20 November 2017
Taken in Polamatic and edited in Snapseed, Pixlr and Stackables.
Click onto image to enlarge. Let me know your response to this photomontage. Prints are available upon request.
Life has rhythmic patterns in what we do, feel and see. Those repetitions can be especially prevalent in our senses: black and white, color, gray areas of our sensibilities and thoughts. Nature has a cunning way to lure us and emphasize these experiences, giving a particular point of view of life and its limitless possibilities.
While strolling through Longwood Gardens and its annual Chrysanthemum Festival, the notion of being entirely surrounded by floral enticement easily whisked me into a quiet and tranquil place. Whether single or multiple designs, the displays ignored any of the world’s ills. Yes, the woes of reality dissipated.
Forms, shapes and execution are one of the most engaging of the last few years. There was a definite leap in creativity and visual appeal. The Conservatory was aglow with blooms that cascade, spiral, stand upright, rise towards the light, or dance with one’s imagination. Hanging baskets were bursting with a variety of mums. One area had small brightly yellow loops of button chrysanthemums that stagger the senses. They would have made a lovely garland for any occasion.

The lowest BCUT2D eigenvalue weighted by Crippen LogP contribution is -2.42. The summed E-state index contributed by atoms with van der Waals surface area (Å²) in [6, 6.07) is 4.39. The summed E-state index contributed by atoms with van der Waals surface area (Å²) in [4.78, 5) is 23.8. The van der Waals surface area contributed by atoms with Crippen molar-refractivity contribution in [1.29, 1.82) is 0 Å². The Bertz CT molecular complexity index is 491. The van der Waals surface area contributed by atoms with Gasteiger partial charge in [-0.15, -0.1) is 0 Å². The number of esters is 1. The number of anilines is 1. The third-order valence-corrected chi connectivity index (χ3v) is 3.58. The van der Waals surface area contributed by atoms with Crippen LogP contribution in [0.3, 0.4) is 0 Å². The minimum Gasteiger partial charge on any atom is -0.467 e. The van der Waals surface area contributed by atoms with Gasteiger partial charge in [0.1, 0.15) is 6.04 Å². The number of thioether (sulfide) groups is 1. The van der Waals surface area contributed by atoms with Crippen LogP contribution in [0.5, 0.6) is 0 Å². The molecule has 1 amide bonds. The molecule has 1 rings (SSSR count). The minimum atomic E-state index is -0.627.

Each display seem to guard against the outside world. I could barely ask for more.
The image in the Lens section represents my interpretation: two images that combine to become even more alive with sensuality and technicolor. There is a sense of disguise, hands lifted to cover one’s face. And that’s how I felt as though I could mask the outside, and at the same time become deeply appreciative of the salute to autumnal chrysanthemums.
********** The Festival ended yesterday, but you can amble through this world-class horticultural treasure here.
British falconer Helen MacDonald is widely known for her book, H is for Hawk (2014), which won the Samuel Johnson Prize for Nonfiction 2014. After the publication of this rhythmic, riveting and seminal memoir about her response to her father’s sudden death, the book became a classic of nature writing. Even after I devoured the book, her additional work, which includes other books and articles, began to appear in The New York Times, and sealed my admiration. Through her strongly emotional and lyrical prose it’s clear that she reveres nature. H is for Hawk chronicles how she “fled from humanity” and raised a goshawk, who she named Mabel, to ease her loss. And now there is a video on PBS that covers her latest experience with a young goshawk. This time she says the training of this wild creature is “my wings to somewhere new.” Click here to view Macdonald’s latest step into falconry. Her story is a celebration of how nature can challenge and heal. These birds of prey become her hunting partners as well as companions. It’s an extraordinary peek into the wild, and the bond that can be created between nature and human nature.